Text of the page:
Calcite

Calcite is a mineral named after its calcium content. It is one of the most common minerals found in abundance on the Earth. Iceland spar is a colorless variety of calcite, which is well known for its very strong doubling (double refraction).

Due to the low hardness of calcite it is not sought as gem quality mineral as it is prone to scratch but still it is used as cabochons, facetted cuts and carvings in gem industry while it is also used in production of lime which is further used in steel and glass industry. The iridescent effect seen at cleavage cracks of calcite is also popularly known as rainbow effect in trade

Common worldwide, calcite is the principal component of limestones and marbles, and of most stalactites and stalagmites. It can also be found as large, transparent, colourless, complex crystals, or as prismatic crystals intergrown with other minerals. Because to its softness it is only faceted for the collector, but marbles and brown, banded calcite from limestone caves are both used for decoration and carving.

Italy is known for high-quality marbles, particularly the creamy Carrara marble. Transparent, colourless rhombs are classified as "Iceland spar"; a white fibrous variety, when cut in cabochon, shows the cat’s-eye effect. Pink and green crystals occur in the United States, Germany, and England.

Calcite roughs are found in rhombohedron forms but due its perfect three directional rhombohedral cleavage and low hardness the calcite rough is cleaved within the ore or during the mining process, and does not show a complete rhombohedron. But while carefully examining it still can be figured out on a whole as a rhombohedron form.

How is calcite formed?

It is calcite (calc - calk) that has been dissolved by the acidity in rain/water passing through limestone. It then drips from cave roofs and forms calcite straws which often become blocked and then form stalactites as the calcite forms around the outside of the straw. The water dripping from the straw or stalactite deposits calcite on the floor which becomes a stalagmite or flowstone if it runs at an angle. The red in the calcite is due to ironstone in that area.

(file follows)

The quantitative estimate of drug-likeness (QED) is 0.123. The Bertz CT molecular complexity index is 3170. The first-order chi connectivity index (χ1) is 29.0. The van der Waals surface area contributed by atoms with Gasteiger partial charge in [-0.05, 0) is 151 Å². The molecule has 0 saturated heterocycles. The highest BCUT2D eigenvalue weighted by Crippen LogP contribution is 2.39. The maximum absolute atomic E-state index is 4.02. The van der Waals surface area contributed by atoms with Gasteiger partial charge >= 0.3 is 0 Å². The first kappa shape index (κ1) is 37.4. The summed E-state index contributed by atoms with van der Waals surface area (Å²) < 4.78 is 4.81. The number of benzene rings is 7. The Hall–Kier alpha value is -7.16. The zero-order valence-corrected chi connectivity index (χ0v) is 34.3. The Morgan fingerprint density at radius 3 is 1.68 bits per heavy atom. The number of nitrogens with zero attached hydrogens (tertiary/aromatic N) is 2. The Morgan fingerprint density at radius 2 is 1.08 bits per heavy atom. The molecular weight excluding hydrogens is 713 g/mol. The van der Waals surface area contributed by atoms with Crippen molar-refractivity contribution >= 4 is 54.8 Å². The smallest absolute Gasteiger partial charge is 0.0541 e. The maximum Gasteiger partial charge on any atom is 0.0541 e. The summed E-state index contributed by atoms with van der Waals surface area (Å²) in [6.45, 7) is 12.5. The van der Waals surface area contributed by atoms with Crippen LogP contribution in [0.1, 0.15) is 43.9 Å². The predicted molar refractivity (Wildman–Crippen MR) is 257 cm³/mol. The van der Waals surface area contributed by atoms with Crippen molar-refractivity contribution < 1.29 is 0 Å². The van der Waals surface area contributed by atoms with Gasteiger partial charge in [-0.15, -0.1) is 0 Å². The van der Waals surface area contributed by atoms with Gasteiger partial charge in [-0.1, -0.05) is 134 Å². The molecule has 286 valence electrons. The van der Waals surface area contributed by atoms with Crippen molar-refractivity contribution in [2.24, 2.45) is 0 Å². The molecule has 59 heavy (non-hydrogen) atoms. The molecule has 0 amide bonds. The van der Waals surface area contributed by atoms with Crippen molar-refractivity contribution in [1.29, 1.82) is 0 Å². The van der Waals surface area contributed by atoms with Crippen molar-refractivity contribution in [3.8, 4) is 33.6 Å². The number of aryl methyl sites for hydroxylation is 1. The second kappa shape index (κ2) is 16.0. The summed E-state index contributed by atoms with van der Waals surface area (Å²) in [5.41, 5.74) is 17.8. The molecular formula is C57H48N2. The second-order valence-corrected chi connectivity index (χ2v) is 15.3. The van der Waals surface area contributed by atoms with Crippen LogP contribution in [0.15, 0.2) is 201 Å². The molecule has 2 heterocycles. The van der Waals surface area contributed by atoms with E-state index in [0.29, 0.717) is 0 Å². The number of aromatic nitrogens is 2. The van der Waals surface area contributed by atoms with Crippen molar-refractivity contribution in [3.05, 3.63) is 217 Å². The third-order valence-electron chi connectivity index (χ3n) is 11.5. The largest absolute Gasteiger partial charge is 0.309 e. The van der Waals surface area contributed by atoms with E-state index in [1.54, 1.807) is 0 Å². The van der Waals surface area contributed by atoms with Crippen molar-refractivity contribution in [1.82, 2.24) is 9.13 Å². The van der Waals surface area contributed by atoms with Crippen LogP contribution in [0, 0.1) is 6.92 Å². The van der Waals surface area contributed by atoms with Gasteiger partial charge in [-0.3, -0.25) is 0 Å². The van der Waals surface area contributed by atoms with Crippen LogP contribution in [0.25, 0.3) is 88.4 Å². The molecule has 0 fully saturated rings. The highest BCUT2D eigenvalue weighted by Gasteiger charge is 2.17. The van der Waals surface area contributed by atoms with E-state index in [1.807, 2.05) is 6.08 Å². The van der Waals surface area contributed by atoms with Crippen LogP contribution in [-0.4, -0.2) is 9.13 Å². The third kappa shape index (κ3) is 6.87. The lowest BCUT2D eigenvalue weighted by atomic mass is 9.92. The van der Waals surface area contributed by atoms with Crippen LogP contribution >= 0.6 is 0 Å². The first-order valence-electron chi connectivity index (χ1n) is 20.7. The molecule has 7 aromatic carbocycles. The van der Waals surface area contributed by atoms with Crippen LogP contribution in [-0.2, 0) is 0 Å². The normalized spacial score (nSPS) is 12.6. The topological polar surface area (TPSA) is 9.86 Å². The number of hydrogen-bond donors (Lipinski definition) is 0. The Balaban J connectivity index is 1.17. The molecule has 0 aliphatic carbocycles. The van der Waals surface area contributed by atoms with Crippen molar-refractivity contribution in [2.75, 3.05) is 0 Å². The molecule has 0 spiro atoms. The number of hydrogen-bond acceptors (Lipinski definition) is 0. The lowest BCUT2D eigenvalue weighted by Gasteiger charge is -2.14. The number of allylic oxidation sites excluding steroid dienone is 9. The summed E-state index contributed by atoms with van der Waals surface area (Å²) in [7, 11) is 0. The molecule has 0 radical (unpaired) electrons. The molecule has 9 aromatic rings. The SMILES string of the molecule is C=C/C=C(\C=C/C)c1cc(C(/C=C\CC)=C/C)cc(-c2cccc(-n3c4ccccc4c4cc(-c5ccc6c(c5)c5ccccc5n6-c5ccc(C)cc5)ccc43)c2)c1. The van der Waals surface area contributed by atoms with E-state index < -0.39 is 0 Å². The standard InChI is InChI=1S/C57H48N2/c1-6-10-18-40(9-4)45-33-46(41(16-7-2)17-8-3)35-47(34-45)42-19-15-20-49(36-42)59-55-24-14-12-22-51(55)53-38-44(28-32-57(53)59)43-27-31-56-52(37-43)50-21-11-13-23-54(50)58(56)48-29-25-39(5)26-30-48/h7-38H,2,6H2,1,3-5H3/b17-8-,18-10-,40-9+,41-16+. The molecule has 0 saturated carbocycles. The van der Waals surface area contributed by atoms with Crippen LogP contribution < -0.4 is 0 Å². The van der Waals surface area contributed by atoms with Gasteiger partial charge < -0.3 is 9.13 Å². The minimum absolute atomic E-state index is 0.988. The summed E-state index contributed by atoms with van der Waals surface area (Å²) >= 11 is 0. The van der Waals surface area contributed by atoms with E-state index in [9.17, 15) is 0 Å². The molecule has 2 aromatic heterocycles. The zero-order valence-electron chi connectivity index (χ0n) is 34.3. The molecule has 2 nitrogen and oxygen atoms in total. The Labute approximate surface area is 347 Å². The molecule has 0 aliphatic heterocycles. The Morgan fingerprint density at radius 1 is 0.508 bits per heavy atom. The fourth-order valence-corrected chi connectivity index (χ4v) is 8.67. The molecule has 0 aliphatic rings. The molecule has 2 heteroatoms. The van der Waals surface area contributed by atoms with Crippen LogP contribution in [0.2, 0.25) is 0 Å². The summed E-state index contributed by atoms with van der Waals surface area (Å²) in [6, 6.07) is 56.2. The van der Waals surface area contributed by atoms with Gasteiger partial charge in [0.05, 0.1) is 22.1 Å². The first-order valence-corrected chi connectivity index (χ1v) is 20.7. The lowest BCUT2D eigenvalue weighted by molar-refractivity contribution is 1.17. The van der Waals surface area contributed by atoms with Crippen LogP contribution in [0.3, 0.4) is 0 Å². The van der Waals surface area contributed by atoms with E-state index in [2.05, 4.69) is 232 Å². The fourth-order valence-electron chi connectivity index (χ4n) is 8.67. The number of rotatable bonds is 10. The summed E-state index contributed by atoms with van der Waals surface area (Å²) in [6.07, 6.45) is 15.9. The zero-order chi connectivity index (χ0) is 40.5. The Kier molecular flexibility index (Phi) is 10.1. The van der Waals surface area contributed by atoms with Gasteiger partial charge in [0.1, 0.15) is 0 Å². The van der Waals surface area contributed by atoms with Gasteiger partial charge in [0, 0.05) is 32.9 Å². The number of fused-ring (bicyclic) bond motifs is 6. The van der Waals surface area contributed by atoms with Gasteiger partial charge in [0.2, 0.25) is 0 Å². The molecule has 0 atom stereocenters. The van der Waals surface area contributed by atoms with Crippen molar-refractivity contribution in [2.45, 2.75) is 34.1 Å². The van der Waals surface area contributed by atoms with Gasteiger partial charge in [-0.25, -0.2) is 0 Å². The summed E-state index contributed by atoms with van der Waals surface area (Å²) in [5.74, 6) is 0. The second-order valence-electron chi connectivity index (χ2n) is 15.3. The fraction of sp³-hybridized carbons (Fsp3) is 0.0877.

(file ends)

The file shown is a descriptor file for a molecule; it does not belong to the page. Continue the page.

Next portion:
Calcite Pictures

Calcite crystals Orange calcite Yellow calcite

Iceland spar calcite Druze of calcite and quartz from Arnenia

Calcite Properties

Chemical Composition: 
CaCO3 + Mn, Zn, Fe, Co (may substitute for Ca). Dimorphous with aragonite.
Colors / Varieties: 
  • Color:
    • White, yellow, brown, pink, blue.
  • Varieties:
    • Iceland spar - Transparent (colorless).
    • Onyx marble - Transparent to opaque with irregular banded patterns.
    • Satin Spar - Aggregate made up of fibrous crystals.
Crystal System / Forms: 
Trigonal System / Varied forms, rhombohedron, scalenohedron, contact and repeated twinning.
Hardness: 
3
Specific Gravity: 
2.58 - 2.75 (2.71 mean)
Cleavage / Fracture: 
Perfect 3 directional rhombohedral cleavage / Uneven
Optic Character: 
Anisotropic (D.R.); Uniaxial negative.
Lustre: 
Vitreous.
Refractive Index / Birefringence: 
1.486 - 1.658 / 0.172 (strong birefringence blink in cabochons)
Pleochroism: 
None to weak.
Dispersion: 
0.017
Magnification: 
3 directional cleavage cracks, very strong doubling of facets and inclusions, iridescent effect at cleavage cracks, fingerprints and crystal inclusions.
U.V. Fluorescence: 
Variable, generally pink under longwave.
Spectrum: 
Not characteristic.
Cause of Color: 
Impurities.
Treatment (Enhancement): 
  • Colorless Impregnation is used incase of a colorless and white fractured or cracked calcite. Generally colorless oil, resin, wax, as suitable, of the similar refractive index (R.I.) is used to disappear the cracks and fractures.
  • Colored Impregnation (dyeing) is used incase of a fractured or cracked colored calcite. Desired colored oil, resin, wax of the similar refractive index (R.I.) is used to fill up the cracks.
Due to high difference in R.I. range of calcite, the similar R.I. of oil, resin, wax that has been used in impregnation will not help to disappear the cracks or fractures completely.
Specific Tests: 
Effervesces with cold hydrochloric acid.
Synthesis: 
None.
Simulants (with separation tests): 
  • Banded chalcedony for onyx marble (R.I., birefringence)
  • Transparent calcite is a simulant for other natural gemstones like yellow beryl, sapphire, etc.
Geological Occurrence: 
Sedimentary limestone deposits (stalactites, stalagmites) veins, ore deposits.
Sources: 
England, Mexico, India, U.S.A. (California, Utah), Spain, Namibia, Russia.
Cuts & Uses: 
Facetted cuts, cabochon, carving, etc.